The Road to Gan Eden Gets Bluetooth!
Unfortunately, so does the road leading in the other direction. A new app has changed the game.
This was way too strong an opening for a short piece, but I couldn’t resist.
Limmud Torah certainly helps one get to where one is supposed to go. The wealth of material that we have access to makes it easier all the time to pick up extra hours of learning when on the road, walking, or exercising.
One of the more popular providers of high-quality Torah is YUTorah.org. I pretty much don’t go anywhere else, although I know of the high-quality material on torah.org (except for some Adlerstein character) and TorahAnytime, which is a huge storehouse of shiurim. My own preference is for shiurim that are on more advanced beis medrash level rather than public presentations to more general audiences. I keep coming back to the shiurim of Rabbis Bleich, Schachter, and Willig in halacha, and in sugyos. (OK, when too much concentration gets in the way of driving, I enjoy R. Rakeffet’s decades of history recordings.)
I used to have to prepare by sitting in front of a computer, and downloading shiurim from the website. When you finished, you had to download some more – or you went dry till you did. Recently, however, YUTorah released an app, which is much easier to use. You can easily access any of the many thousands of items while you are walking, or at a red light.
The interface is user-friendly. (My only two quibbles are with a long load time, and having to bypass a bio for the magidei shiur which becomes irrelevant after the first time you’ve seen it. Very, very small prices to pay for a very well designed app.) An automatic bookmarking feature saves your place if you only get part of the way through a shiur, and come back to it later. You can also move forward or backward 30 seconds at a time, and speed up the playback up to 3 times the recorded speed.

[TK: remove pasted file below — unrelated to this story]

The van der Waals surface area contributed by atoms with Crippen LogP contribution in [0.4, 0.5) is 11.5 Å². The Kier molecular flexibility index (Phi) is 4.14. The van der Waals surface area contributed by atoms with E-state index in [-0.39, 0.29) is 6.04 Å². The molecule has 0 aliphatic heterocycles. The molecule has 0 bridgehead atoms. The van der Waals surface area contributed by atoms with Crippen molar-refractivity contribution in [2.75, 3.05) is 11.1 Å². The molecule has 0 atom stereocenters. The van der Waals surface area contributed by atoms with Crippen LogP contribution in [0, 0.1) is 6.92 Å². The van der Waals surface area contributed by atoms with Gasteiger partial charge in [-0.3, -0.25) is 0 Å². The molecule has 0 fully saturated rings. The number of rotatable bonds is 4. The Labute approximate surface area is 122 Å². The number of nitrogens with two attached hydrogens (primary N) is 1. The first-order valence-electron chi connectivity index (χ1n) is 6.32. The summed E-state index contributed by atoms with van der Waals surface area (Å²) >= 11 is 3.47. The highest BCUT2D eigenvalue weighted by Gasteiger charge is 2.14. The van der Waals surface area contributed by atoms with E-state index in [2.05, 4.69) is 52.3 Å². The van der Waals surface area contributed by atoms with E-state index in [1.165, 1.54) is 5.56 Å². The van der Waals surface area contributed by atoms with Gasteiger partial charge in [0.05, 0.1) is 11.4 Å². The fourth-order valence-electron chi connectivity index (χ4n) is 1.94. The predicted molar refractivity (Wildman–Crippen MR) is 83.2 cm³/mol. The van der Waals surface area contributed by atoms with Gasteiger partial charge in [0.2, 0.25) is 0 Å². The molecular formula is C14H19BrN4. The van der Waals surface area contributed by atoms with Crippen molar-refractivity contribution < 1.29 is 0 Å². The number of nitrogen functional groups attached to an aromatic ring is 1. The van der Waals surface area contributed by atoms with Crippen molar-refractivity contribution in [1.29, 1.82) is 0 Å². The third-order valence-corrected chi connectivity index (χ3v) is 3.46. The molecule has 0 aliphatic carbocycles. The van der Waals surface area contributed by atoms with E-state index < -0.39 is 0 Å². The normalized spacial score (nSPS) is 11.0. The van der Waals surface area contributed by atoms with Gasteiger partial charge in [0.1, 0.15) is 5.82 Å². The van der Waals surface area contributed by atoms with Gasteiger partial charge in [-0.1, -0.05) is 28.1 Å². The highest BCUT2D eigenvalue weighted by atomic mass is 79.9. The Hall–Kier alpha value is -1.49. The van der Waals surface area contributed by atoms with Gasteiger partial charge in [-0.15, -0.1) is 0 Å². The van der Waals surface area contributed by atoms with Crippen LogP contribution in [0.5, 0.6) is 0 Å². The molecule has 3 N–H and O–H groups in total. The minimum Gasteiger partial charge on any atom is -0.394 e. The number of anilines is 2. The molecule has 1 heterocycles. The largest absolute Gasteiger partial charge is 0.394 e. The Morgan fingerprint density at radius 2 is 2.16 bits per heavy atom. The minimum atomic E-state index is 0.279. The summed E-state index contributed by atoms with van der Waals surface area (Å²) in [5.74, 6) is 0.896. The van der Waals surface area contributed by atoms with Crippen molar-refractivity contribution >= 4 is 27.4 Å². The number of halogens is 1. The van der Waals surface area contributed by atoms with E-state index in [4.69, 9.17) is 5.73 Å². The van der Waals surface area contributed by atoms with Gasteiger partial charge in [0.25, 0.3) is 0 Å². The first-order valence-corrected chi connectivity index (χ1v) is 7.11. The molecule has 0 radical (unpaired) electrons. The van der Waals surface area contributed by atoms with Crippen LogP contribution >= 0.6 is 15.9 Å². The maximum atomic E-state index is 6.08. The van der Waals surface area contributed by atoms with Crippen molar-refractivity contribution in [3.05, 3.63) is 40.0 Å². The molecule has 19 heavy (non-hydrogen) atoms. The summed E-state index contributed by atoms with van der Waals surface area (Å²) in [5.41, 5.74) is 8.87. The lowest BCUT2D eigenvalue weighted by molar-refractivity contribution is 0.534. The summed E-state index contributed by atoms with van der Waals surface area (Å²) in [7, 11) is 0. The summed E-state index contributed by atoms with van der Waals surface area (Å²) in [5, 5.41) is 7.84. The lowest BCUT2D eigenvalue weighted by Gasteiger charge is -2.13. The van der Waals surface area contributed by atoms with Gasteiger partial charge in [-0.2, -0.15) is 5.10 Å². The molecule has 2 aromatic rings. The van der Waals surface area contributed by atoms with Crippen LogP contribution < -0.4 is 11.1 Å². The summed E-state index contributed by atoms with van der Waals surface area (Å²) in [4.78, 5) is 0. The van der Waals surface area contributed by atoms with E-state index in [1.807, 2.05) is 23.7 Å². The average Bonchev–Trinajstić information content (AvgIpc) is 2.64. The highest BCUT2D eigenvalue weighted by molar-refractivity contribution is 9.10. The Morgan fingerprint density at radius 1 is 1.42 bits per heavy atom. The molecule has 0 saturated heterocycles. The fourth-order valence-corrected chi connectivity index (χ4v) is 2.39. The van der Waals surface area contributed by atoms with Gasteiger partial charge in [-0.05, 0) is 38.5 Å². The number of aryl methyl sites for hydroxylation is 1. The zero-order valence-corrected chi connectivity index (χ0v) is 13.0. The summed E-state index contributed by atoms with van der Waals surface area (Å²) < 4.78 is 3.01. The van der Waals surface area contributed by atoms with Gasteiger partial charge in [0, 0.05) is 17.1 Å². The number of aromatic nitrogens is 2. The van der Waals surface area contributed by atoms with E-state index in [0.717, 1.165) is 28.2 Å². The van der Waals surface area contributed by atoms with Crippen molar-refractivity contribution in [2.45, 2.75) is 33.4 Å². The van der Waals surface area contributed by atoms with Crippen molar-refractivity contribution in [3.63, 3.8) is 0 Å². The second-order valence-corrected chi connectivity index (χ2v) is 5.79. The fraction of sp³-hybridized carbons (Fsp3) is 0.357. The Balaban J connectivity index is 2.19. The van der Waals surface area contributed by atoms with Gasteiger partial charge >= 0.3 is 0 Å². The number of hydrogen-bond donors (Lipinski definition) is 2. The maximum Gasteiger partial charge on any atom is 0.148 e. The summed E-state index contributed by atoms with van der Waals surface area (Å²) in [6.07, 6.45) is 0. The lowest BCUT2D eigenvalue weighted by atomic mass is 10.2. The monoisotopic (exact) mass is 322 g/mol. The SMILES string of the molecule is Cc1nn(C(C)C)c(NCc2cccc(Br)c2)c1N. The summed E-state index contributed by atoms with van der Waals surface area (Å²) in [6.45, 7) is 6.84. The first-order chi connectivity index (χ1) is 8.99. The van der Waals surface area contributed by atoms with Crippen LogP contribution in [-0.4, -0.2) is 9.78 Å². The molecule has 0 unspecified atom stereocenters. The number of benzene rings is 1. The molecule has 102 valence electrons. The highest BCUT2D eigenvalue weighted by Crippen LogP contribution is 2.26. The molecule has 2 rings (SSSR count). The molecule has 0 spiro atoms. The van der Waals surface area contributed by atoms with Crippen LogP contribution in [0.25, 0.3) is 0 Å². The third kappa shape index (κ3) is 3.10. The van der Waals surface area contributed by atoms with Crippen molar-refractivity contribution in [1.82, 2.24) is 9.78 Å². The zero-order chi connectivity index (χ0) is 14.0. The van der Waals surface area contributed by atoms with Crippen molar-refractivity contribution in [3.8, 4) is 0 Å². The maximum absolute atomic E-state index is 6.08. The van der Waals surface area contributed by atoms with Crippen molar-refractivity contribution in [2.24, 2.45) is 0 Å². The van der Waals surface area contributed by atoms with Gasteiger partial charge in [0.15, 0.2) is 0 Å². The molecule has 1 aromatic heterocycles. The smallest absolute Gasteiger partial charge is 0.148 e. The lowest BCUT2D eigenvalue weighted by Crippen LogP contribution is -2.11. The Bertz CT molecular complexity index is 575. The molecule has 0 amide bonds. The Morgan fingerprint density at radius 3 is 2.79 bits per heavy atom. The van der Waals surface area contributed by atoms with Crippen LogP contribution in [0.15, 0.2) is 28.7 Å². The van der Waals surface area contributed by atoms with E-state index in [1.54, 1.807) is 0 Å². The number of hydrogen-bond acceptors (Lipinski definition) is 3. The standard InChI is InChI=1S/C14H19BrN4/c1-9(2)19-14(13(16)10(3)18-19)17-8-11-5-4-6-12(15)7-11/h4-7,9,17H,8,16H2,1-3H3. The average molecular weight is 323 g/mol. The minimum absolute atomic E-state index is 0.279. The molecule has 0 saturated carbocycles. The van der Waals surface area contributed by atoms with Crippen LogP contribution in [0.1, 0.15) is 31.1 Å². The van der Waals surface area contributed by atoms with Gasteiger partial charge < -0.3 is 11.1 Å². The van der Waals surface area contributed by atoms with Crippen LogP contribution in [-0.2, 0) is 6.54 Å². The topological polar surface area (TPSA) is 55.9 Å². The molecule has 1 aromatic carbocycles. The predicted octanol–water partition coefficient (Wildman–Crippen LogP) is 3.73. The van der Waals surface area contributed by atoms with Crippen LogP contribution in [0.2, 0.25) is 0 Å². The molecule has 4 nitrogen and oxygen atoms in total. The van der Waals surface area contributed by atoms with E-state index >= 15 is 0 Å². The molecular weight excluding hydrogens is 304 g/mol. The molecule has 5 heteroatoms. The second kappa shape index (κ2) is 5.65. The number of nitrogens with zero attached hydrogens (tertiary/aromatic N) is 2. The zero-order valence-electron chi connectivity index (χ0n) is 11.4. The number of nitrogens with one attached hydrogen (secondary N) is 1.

Rav Moshe, zt”l, reportedly used to review mishanyos b’al peh while walking from his seat to a chupah when called for a brachah. While most of us can’t do that, we can get much closer to using “dead time” effectively through coupling a smartphone with a Bluetooth earpiece.
Of course, there is a distinct possibility that if we don’t, the heavenly prosecutor after 120 years might now have a new angle to pursue.
Sorry to be bee in your bonnet but the only problem is you look posul for aidus unless your smartphone has a big visible TAG sign on it. One can otherwise easily switch from kodesh to chol (and worse…..) in seconds
Some may find the weekly summaries, posted on Rabbi Gil Student’s Torah Musings Blog (https://www.torahmusings.com/) under the audio roundup section( e.g. https://www.torahmusings.com/2019/02/audio-roundup-20197/), helpful in choosing shiurim
There’s even a podcast feed for it:
I’ve sampled some shiurim that are linked on the weekly Torah Musing summaries. Like learning in general, there are a range of topics, from heavy-duty lomdus, to lighter topics such as the relationship between art and Torah.
YU’s Center for The Jewish Future is celebrating the release of this app in March with various shiurim. The app and the previous version allows YU to expand its reach to the community at large. Rav Soloveitchik’s public shiurim attracted people beyond YU as well.
I recommend the Kol Halashon app as well.
…and the titles of shiurim should be in hebrew letters.
I like R. Pruzansky’s lectures on the site. As R. Wein ages with dignity (he should live to 120), I see R. Pruznasky as beginning to assume the role largely created by the former. Or maybe I just gravitate to ex-lawyer Rabbis who write books, disseminate their Torah through various audio formats, then make Aliyah.
( Lawyer requirement can also be met by non-lawyers who host popular 9th circuit Judges at their table.)
Call me a Neanderthal, but I have and probably always will vastly prefer to read good, old-fashioned books over any latest technical innovation.
Wonderful suggestions by Rav Adlerstein . Only one quibble. He wrote, “You can easily access any of the many thousands of items while you are walking, or at a red light.” In Israel there is a stiff fine for using your phone when stopped at a red light.
According to all it is dangerous to drive while using a smart phone. One is required to pay attention while driving. NY Statute prohibits use while in motion, it has been interpreted at least by some courts while stopped at a red light See eg https://pospislaw.com/2013/07/17/car-is-in-motion-when-stopped-at-red-light-for-purposes-of-new-yorks-cell-phone-driving-statute/